Saving Money By Living Like You’re in the Depression Era

Growing up, my parents were pretty amazing at saving money. Just to name a few of things they did to save money, they brown-bagged their lunch to work, compared grocery store circulars from several markets before purchasing anything, organized food plans for the week depending on what was on sale, and joined our buildings’ co-op board so that they could be watchdogs on how the building was spending money, which would ultimately affect their maintenance costs and property values.

They instilled a lot of wisdom in me, but more than anything, the idea that has stayed with me the most is: it’s not how much money you make, it’s how much money you save. 

The thirties are a time for building your nest egg, creating a solid financial foundation for yourself and potentially your family. And since I don’t make a lot of money (right now…), I take this adage to heart.

Lately, I’ve been really contemplating every single purchase I make. I try to be mindful about each dollar leaving my wallet. From the smallest items (gum, a bottle of diet coke, etc.) to larger purchases like clothing or new shoes.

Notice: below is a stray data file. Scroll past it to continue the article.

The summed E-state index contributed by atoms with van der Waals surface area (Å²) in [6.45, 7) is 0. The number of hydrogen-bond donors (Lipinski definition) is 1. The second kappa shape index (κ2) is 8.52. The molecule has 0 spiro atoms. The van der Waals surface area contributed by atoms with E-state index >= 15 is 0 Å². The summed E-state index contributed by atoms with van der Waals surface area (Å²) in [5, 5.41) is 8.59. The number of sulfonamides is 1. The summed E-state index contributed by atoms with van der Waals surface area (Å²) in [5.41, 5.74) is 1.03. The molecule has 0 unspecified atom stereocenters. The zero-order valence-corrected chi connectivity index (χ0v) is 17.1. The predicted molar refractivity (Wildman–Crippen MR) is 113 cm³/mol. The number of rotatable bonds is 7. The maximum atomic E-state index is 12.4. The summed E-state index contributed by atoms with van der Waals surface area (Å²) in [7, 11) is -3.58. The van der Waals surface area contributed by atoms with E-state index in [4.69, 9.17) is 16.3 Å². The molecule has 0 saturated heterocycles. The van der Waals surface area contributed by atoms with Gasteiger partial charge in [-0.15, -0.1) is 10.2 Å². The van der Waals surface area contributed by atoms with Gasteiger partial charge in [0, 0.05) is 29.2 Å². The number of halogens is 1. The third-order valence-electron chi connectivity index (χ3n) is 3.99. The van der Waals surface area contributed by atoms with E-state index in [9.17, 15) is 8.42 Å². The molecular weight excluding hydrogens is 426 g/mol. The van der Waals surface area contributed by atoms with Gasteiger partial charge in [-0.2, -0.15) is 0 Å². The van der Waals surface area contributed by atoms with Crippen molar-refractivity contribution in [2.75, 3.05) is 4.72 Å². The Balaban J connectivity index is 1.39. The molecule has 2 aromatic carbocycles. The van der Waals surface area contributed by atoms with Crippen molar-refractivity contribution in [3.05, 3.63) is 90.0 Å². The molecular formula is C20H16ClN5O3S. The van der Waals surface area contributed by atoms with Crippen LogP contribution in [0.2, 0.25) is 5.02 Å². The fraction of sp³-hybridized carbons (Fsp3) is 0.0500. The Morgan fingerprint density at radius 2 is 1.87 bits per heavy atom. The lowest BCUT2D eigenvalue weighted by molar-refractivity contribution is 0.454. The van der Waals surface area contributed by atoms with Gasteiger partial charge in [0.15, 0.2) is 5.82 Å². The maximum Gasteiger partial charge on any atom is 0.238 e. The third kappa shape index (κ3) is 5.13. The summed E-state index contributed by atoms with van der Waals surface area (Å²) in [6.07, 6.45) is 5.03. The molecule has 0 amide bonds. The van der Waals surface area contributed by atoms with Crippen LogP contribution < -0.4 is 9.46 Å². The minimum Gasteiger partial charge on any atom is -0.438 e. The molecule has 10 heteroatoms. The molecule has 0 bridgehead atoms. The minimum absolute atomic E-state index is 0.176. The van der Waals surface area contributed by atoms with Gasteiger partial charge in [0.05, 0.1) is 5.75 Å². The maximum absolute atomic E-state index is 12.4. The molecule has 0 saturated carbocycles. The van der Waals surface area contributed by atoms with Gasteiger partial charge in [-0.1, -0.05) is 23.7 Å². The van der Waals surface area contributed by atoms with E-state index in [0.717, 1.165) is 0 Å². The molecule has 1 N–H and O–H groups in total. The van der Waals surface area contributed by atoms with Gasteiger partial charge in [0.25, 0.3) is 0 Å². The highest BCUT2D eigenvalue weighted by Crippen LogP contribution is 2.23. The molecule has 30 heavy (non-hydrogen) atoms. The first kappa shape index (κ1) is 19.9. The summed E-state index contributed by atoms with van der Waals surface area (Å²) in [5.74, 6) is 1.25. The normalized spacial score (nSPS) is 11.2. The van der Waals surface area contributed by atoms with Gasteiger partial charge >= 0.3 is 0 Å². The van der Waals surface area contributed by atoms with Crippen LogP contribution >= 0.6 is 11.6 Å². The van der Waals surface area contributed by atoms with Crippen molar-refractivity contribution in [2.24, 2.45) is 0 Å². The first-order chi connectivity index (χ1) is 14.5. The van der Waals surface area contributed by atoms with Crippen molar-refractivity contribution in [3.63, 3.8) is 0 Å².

This reminds me of a quote my parents used to repeat to me whenever I wanted to buy something new (well, not always, but often enough that I remember it.)

They would say,

“Use it up, wear it out, make it do, or do without.”

Until today, I didn’t realize this was a common household aphorism during the Great Depression. But it works and always. Especially in light of the whole Marie Kondo organizing movement of keeping only items that “spark joy” and also of a surge of people adopting a more minimalist lifestyle. Check out this woman’s blog, Make It Do. She decided to not buy anything for a full year except what she used up or wore out.

For me, I’m not going to be as extreme, but I do want to be mindful about every dollar I spend, in much the same way that I try to be mindful about everything I eat.

Would you adopt a spending diet? What’s your relationship to money?

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